SAN FRANCISCO, CANovember 15, 2011The American Heart Association will today present Gladstone Institutes Senior Investigator and President Emeritus Robert Mahley, MD, PhD, with the 2011 AHA Distinguished Scientist Award, bestowing yet another honor on one of Gladstone's founding cardiovascular scientists.
The Distinguished Scientist Award is the highest honor that the American Heart Association can give a scientist. Dr. Mahley is one of just five scientists this yearand the first from Gladstoneto receive the award. He will receive the award today during the annual AHA Scientific Sessions in Orlando, Fla.
Dr. Mahley, who founded Gladstone in 1979 before serving as its president for 30 years, is an internationally recognized expert on heart disease, cholesterol metabolism and, more recently, Alzheimer's disease. Early in his career, Dr. Mahley discovered the existence of apoE, a protein that transports cholesterol and helps to regulate cholesterol levels in the blood. After his arrival at Gladstone, he developed an understanding of the critical role that apoE plays in heart disease. This, in turn, laid the groundwork for the explosion of research related to apoE4, a detrimental type of apoE that is found in 1 in 4 Americans. Today, many scientists believe that apoE4 is linked to brain-cell injury and the progression of Alzheimer's disease, a devastating neurodegenerative disease that is the sixth leading cause of death in the United States.
"Dr. Mahley has long been an exemplar of excellence in cardiovascular research," said Dr. Garret FitzGerald, chair of the American Heart Association's Distinguished Scientists Selection Committee. "His penetrating insights and discoveries around apoE have shaped the field, influencing research in both cardiovascular biology and neurodegenerative disease. He is well deserving of this prestigious and exclusive award."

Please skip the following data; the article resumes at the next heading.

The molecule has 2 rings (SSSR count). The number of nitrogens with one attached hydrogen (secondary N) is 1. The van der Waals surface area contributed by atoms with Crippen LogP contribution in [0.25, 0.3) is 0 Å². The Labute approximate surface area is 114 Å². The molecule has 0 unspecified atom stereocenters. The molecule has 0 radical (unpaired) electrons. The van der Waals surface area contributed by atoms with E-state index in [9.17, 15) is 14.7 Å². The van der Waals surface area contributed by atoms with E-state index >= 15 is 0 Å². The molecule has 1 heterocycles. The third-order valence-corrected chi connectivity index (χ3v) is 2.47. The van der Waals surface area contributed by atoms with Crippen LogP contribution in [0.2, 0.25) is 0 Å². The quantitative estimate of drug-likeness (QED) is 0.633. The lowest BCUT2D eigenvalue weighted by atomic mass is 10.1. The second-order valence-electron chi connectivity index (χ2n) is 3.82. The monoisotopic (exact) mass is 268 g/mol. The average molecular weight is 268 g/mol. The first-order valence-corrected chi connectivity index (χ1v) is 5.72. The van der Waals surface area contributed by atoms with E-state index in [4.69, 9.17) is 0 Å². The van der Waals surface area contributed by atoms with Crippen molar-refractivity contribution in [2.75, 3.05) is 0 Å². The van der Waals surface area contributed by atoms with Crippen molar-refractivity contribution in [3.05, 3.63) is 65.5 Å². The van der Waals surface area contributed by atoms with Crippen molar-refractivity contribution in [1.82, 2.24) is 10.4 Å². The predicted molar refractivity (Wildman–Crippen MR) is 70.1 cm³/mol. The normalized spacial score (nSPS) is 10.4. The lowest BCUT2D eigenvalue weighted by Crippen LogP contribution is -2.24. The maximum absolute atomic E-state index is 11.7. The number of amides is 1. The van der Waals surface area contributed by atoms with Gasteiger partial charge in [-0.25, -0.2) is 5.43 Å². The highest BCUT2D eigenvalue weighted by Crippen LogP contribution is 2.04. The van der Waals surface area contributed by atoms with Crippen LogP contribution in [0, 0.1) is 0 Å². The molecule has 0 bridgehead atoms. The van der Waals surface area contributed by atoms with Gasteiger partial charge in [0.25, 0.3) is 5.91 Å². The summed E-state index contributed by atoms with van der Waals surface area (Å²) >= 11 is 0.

The American Heart Association, an organization that is committed to reducing the risk of heart disease and stroke, presents the AHA Distinguished Scientist Award to those who have had a significant and lasting impact on the fields of cardiovascular research and medicine. Previous recipients of the award include Nobel laureates Roger Tsien, PhD, of the University of California, San Diego and Martin Chalfie, PhD, from Columbia University.
"Dr. Mahley's life-long commitment to finding ways to prevent, treat and cure disease has been an inspiration to Gladstone scientists for decades," said R. Sanders Williams, MD, president of Gladstone. "We can think of no better choice for the AHA Distinguished Scientist Award than Gladstone's founding president."
Throughout his career, Dr. Mahley has championed the value of "basic" researchin which scientists focus on advancing our fundamental understanding of biologyto develop cutting-edge treatments that improve human health. He recently developed the Gladstone Center for Translational Research to facilitate the movement of aspects of Gladstone's basic research into therapies that can directly benefit patients. Dr. Mahleywho is also a professor of pathology and medicine at the University of California, San Francisco, with which Gladstone is affiliatedtoday continues to explore the exact role of apoE4 in Alzheimer's. Specifically, he is examining how apoE4 could be modified so as not to influence the progression of this deadly disease.
Several other preeminent organizations have also recognized Dr. Mahley for his contributions to science and medicine. For example, he has been elected to both the National Academy of Sciences and the Institute of Medicine, two of the highest honors available for U.S. scientists. He also recently received the Builders of Science Award from Research!America for his leadership at Gladstone, which he helped guide into one of the world's leading independent research institutes.
|Contact: Anne Holden|